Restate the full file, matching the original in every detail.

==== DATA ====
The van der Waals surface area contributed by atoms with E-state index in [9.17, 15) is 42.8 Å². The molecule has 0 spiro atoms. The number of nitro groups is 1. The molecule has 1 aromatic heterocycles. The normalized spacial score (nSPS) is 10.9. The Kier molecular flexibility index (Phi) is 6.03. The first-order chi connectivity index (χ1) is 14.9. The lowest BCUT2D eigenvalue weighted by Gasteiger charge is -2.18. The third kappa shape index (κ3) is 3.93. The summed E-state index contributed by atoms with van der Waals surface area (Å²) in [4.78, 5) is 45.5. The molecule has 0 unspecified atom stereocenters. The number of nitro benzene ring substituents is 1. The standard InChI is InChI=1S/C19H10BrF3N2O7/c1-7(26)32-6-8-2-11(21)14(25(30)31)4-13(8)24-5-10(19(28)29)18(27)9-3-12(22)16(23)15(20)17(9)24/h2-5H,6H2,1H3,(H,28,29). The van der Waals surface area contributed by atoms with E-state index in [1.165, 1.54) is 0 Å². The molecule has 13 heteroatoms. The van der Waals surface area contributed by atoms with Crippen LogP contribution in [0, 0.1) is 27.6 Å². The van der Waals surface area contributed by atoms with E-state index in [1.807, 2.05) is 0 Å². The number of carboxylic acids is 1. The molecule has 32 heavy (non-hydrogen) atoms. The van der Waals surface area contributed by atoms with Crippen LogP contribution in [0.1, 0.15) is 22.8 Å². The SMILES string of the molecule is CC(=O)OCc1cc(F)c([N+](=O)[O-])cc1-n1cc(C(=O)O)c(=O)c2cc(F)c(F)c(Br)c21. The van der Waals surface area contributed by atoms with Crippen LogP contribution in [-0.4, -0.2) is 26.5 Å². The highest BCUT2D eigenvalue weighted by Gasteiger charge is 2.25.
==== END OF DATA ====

The van der Waals surface area contributed by atoms with E-state index in [9.17, 15) is 42.8 Å². The molecule has 0 spiro atoms. The number of nitro groups is 1. The molecule has 1 aromatic heterocycles. The normalized spacial score (nSPS) is 10.9. The Kier molecular flexibility index (Phi) is 6.03. The first-order chi connectivity index (χ1) is 14.9. The lowest BCUT2D eigenvalue weighted by Gasteiger charge is -2.18. The third kappa shape index (κ3) is 3.93. The summed E-state index contributed by atoms with van der Waals surface area (Å²) in [4.78, 5) is 45.5. The molecule has 0 unspecified atom stereocenters. The number of nitro benzene ring substituents is 1. The standard InChI is InChI=1S/C19H10BrF3N2O7/c1-7(26)32-6-8-2-11(21)14(25(30)31)4-13(8)24-5-10(19(28)29)18(27)9-3-12(22)16(23)15(20)17(9)24/h2-5H,6H2,1H3,(H,28,29). The van der Waals surface area contributed by atoms with E-state index in [1.165, 1.54) is 0 Å². The molecule has 13 heteroatoms. The van der Waals surface area contributed by atoms with Crippen LogP contribution in [0, 0.1) is 27.6 Å². The van der Waals surface area contributed by atoms with E-state index in [1.807, 2.05) is 0 Å². The number of carboxylic acids is 1. The molecule has 32 heavy (non-hydrogen) atoms. The van der Waals surface area contributed by atoms with Crippen LogP contribution in [0.1, 0.15) is 22.8 Å². The SMILES string of the molecule is CC(=O)OCc1cc(F)c([N+](=O)[O-])cc1-n1cc(C(=O)O)c(=O)c2cc(F)c(F)c(Br)c21. The van der Waals surface area contributed by atoms with Crippen LogP contribution in [-0.4, -0.2) is 26.5 Å². The highest BCUT2D eigenvalue weighted by Gasteiger charge is 2.25.